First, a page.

Teacups, Teacups Everywhere!

Where Did the Teacup Originate and When?

 Teacups are not what they used to be.  Over thousands of years, the teacup has transformed from more of a bowl to the now delicate porcelain cup with a dainty handle and saucer for holding.  But where did they begin? Who was the first to need a vessel to hold hot tea? Through a lot of research, we dug up some truly interesting facts!


The Beginning of An Era

  As a lot of people know, tea originated in China.  I went back to my research about tea origins and of course found articles on the first tea vessels that humans used thousands of years ago.  Dating back to 618-907 of the Tang dynasty, people have discovered texts and unearthed bowls used to drink a hot beverage out of.  China was known for their production of tea bowls, which varied from white porcelain to iron-rich stoneware. The Chinese were always trying to find the best materials to enjoy their tea! They used bowls because they drank their tea lukewarm; no handle was needed…yet! Even the color and type of material used to create these bowls influence the taste of the tea.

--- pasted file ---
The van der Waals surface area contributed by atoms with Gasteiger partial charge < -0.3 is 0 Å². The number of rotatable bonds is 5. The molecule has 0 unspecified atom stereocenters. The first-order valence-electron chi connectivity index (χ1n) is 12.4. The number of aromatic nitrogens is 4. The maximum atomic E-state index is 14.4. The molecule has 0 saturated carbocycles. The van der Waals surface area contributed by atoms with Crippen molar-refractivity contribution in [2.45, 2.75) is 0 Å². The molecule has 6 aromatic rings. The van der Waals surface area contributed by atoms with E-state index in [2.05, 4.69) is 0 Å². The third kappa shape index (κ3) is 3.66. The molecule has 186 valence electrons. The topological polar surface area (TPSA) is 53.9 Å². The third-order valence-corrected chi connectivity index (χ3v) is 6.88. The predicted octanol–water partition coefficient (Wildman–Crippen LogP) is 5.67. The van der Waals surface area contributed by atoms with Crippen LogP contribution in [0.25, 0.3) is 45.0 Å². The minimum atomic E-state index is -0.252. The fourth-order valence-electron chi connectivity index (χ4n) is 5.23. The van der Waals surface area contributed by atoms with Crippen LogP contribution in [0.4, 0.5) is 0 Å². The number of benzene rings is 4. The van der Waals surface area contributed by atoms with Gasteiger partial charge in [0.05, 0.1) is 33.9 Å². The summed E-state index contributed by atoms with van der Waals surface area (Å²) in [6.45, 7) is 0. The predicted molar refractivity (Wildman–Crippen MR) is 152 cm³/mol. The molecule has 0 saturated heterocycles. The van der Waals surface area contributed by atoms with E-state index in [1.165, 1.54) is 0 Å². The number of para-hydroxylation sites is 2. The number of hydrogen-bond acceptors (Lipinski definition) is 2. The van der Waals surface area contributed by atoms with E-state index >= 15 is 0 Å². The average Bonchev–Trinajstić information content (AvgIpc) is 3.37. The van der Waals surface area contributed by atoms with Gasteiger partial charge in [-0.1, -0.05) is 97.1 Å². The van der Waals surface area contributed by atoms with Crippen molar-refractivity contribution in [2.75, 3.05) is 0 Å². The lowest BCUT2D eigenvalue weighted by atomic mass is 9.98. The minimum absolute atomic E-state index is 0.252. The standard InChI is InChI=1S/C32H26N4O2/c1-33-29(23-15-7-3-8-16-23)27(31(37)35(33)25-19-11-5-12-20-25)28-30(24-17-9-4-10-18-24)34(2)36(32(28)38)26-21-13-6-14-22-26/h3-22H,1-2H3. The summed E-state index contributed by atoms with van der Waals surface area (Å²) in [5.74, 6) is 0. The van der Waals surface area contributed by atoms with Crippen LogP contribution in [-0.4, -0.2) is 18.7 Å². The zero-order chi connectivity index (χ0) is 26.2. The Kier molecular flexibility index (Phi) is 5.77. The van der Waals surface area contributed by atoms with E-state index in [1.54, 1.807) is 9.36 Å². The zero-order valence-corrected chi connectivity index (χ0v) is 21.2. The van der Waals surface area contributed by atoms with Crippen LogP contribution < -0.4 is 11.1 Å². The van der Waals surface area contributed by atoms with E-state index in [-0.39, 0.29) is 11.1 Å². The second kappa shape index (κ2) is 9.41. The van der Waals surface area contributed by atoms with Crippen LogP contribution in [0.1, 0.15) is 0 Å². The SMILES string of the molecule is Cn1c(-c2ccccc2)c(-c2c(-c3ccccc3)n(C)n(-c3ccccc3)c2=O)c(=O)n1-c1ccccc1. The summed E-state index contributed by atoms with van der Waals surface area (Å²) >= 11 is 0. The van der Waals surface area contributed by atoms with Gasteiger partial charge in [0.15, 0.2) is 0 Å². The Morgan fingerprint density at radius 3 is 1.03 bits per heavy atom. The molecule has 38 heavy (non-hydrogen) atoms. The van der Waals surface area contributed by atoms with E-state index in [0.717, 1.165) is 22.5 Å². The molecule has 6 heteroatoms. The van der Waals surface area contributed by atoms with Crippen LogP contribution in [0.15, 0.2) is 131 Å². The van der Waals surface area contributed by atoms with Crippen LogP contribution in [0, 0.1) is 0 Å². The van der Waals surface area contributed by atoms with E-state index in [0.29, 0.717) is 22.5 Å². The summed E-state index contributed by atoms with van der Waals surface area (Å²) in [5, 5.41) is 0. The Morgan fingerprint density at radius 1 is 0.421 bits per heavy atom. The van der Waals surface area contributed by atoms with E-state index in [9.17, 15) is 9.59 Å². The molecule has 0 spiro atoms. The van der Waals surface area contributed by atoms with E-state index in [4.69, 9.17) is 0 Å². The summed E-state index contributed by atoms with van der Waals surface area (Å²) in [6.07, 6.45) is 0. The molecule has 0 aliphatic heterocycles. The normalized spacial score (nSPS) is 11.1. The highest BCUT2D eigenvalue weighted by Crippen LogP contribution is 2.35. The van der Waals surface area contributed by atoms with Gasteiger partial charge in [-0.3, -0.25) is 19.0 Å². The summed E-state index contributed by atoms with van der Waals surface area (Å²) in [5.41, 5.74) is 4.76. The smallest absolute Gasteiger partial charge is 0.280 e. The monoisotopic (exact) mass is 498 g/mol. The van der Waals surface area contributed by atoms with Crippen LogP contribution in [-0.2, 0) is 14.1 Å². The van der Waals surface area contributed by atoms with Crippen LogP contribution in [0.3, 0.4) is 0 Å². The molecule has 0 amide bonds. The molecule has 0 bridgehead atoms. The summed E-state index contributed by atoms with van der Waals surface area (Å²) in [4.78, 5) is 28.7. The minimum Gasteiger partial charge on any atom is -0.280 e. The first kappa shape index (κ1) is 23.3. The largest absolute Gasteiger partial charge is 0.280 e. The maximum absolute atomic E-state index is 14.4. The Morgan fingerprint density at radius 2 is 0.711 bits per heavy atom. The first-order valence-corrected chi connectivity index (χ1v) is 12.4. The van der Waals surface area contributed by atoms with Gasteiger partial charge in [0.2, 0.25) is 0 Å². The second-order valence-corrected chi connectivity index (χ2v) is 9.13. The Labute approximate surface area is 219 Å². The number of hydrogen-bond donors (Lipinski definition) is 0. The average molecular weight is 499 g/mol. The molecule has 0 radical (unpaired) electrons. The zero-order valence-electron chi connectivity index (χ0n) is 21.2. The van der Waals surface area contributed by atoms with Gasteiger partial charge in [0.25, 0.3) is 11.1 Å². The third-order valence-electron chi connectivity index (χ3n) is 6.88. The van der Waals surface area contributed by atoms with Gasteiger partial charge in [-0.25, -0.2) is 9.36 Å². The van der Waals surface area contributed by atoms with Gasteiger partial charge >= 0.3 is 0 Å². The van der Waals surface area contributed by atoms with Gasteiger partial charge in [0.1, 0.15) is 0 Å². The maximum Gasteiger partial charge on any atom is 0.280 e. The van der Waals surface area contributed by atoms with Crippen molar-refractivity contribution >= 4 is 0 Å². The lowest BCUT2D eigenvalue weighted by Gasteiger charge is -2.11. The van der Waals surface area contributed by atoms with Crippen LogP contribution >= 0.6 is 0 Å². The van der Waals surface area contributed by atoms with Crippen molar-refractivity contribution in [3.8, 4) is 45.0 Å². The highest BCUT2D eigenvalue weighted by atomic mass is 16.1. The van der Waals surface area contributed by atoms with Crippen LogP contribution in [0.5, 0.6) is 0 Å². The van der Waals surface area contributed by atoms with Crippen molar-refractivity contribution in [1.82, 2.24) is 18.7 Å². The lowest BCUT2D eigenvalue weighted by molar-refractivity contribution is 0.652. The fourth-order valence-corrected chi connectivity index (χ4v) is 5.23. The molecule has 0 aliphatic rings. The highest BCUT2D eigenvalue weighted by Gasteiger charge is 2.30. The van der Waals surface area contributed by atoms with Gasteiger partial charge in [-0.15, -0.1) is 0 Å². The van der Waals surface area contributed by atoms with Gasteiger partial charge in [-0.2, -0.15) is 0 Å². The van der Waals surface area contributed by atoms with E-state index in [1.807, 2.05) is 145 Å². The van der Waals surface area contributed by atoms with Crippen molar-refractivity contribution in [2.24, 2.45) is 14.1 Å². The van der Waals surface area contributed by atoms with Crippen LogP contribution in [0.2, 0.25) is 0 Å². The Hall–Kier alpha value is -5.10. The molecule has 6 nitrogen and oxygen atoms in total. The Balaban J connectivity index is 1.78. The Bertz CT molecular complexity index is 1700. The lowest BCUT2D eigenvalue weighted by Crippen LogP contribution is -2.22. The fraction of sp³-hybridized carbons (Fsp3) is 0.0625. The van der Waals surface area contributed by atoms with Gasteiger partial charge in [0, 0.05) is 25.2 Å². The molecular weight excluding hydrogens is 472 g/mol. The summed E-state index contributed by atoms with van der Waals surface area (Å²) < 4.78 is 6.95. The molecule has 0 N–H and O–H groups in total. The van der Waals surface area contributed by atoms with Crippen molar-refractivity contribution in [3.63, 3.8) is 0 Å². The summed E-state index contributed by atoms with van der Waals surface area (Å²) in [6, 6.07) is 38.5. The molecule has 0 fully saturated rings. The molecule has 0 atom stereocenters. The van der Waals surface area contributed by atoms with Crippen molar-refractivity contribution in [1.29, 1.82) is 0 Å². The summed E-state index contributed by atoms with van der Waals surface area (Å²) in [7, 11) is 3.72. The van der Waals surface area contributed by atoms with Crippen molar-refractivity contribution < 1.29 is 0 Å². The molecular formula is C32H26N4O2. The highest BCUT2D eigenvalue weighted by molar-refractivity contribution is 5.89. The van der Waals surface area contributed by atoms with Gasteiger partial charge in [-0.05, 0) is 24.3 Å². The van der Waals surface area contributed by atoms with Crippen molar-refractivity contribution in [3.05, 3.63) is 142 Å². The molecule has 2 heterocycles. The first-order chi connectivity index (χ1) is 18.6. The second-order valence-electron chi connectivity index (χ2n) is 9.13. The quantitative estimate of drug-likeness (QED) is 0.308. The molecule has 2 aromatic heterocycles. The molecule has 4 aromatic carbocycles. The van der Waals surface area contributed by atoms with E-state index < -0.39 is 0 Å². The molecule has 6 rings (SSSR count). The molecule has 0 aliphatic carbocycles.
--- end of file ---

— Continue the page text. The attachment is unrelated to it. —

17th Century Modernization

Now let’s bring us up to the 17th century in Europe.  Europeans loved to drink their tea piping hot.  A bowl wouldn’t do.  Handles were officially added to the bowl in the early 1800s, along with decor and different shapes of cups to enjoy sipping “in style”. There are now 3 basic different shapes of teacups, along with their handles being just as distinct.  Styles and decor are vast, which can open up a whole new world for the avid tea drinker!


“Teacups have a strong influence on the tea-drinking experience. Taller teacups will enhance aroma and smell and wide teacups will let you taste more volume and boldness. Further, the material of the teacup can add to the taste or reduce the intensity. The teacup is just as important as the teapot.” https://teasteeping.com/teacups-difference/

We are now seeing the teacup saucer being introduced as well.  Did you know that hot tea was poured into the saucer to help cool the liquid down and was actually sipped from the saucer itself? It was frowned upon to drink straight from the cup, and more civil and well-behaved to sip from the saucer. Considered a “dish of tea”, the saucer derived from China as well  but was used to hold sauces.  Only later did the English adapt the saucer and make its use for something else, sipping hot tea that has cooled. 



It’s pretty amazing how many different styles, designs, and colors teacups are created in.  Many designers, such as, Wedgewood, Royal Albert, Royal Doulton, and Aynsley, are amongst the finest of tea china.  The prices are high for the finest bone china, but appreciated by many tea connoisseurs.  Now, I am off to drink a cup myself!

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